With his deep voice, commanding stature, and handsome looks, Marshall rises above the admittedly shaky material, creating a believable, intimidating presence. An essential element for any good villain is that he must be relatable on some level, and Mamulwalde is no exception. Although he kills anyone who stands in the way, there’s a part of me that wanted him to succeed. In his tragic past, the love of his life was ripped away from him, and all he wants is to re-establish that bond. Besides, life as a vampire really doesn’t seem that bad, if you can put up with the atrocious ‘70s fashions.**

* If his voice sounds familiar, you might remember Marshall from another memorable, but more benign role, as the amiable King of Cartoons on Pee-wee’s Playhouse.

** Seriously, even he can’t believe the size of this dude’s collar.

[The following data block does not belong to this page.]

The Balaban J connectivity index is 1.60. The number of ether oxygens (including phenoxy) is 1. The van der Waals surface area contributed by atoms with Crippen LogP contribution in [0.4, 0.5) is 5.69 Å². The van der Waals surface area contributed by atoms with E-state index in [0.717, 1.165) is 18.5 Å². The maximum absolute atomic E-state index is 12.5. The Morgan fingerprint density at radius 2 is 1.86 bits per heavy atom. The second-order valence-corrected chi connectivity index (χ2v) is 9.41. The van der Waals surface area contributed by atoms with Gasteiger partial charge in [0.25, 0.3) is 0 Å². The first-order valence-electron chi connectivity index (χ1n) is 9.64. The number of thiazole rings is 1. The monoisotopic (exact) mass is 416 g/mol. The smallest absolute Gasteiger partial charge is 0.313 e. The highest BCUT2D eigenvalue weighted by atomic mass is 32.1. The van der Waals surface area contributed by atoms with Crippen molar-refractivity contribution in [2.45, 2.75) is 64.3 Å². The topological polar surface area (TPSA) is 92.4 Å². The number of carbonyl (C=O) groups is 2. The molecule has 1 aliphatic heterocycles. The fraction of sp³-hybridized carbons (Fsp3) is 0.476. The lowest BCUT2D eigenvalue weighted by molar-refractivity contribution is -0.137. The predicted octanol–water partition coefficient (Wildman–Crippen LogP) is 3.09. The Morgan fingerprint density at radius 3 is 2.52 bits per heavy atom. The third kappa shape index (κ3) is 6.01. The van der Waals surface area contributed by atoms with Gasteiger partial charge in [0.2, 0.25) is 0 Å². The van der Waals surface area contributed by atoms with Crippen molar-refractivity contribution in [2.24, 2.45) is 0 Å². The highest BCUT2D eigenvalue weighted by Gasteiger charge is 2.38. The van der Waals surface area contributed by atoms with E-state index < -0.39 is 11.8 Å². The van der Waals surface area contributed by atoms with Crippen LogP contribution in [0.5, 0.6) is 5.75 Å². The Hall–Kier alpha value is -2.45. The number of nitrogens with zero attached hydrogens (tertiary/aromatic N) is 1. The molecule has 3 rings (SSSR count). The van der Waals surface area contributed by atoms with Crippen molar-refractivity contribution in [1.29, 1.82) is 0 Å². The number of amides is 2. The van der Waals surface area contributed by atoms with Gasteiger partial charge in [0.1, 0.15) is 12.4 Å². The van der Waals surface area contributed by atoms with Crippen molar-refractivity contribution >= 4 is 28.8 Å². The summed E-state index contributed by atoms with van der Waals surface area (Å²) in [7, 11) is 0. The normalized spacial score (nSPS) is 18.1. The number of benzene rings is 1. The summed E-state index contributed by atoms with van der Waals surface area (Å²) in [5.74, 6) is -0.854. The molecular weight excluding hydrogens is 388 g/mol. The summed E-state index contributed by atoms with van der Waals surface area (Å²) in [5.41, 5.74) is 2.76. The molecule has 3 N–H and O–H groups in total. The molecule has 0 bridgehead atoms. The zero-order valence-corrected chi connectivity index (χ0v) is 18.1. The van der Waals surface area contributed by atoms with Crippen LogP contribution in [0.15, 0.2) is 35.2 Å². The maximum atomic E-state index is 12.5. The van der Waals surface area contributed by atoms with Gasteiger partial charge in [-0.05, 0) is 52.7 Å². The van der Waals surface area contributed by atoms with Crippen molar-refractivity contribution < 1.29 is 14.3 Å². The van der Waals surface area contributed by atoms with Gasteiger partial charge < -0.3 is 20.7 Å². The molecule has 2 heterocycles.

Dr. Gordon Thomas (Thalmus Rasulala) stands in for the Van Helsing role. He’s a true believer in a world of cynics, fighting the good fight on his own. After he discovers the same distinctive bite marks on two corpses, he begins to formulate a hypothesis about who (or what) is perpetrating the bizarre murders. His biggest hurdle, however, is trying to convince a skeptical police department and his girlfriend Michelle (Denise Nicholas) that something supernatural is afoot. Thomas is a formidable opponent to Mamuwalde, and has good chemistry with Michelle (and I’m not just referring to the fact that they work together in a lab). In addition to Rasulala’s good supporting performance, classic movie buffs will appreciate the nice little role by veteran character actor Elisha Cook, Jr. (sporting a hook hand) as Sam, a county coroner.